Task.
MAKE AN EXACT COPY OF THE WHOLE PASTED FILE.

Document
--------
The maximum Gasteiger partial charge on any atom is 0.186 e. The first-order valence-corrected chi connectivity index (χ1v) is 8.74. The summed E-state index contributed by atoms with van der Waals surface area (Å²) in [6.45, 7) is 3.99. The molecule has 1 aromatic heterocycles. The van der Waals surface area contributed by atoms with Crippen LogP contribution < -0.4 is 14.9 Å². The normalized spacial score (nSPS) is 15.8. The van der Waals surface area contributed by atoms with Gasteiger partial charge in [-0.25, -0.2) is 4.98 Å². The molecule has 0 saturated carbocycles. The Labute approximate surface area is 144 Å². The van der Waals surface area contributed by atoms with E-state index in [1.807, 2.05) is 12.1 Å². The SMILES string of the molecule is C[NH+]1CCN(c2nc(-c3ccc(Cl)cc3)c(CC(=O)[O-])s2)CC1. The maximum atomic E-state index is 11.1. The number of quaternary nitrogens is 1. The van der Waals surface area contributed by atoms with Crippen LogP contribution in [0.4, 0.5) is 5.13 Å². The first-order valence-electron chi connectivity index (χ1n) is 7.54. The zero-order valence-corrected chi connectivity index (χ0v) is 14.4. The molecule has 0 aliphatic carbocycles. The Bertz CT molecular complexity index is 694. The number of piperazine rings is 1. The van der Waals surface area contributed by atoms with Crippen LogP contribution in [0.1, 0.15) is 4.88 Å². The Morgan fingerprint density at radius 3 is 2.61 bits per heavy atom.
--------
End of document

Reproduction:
The maximum Gasteiger partial charge on any atom is 0.186 e. The first-order valence-corrected chi connectivity index (χ1v) is 8.74. The summed E-state index contributed by atoms with van der Waals surface area (Å²) in [6.45, 7) is 3.99. The molecule has 1 aromatic heterocycles. The van der Waals surface area contributed by atoms with Crippen LogP contribution < -0.4 is 14.9 Å². The normalized spacial score (nSPS) is 15.8. The van der Waals surface area contributed by atoms with Gasteiger partial charge in [-0.25, -0.2) is 4.98 Å². The molecule has 0 saturated carbocycles. The Labute approximate surface area is 144 Å². The van der Waals surface area contributed by atoms with E-state index in [1.807, 2.05) is 12.1 Å². The SMILES string of the molecule is C[NH+]1CCN(c2nc(-c3ccc(Cl)cc3)c(CC(=O)[O-])s2)CC1. The maximum atomic E-state index is 11.1. The number of quaternary nitrogens is 1. The van der Waals surface area contributed by atoms with Crippen LogP contribution in [0.4, 0.5) is 5.13 Å². The first-order valence-electron chi connectivity index (χ1n) is 7.54. The zero-order valence-corrected chi connectivity index (χ0v) is 14.4. The molecule has 0 aliphatic carbocycles. The Bertz CT molecular complexity index is 694. The number of piperazine rings is 1. The van der Waals surface area contributed by atoms with Crippen LogP contribution in [0.1, 0.15) is 4.88 Å². The Morgan fingerprint density at radius 3 is 2.61 bits per heavy atom.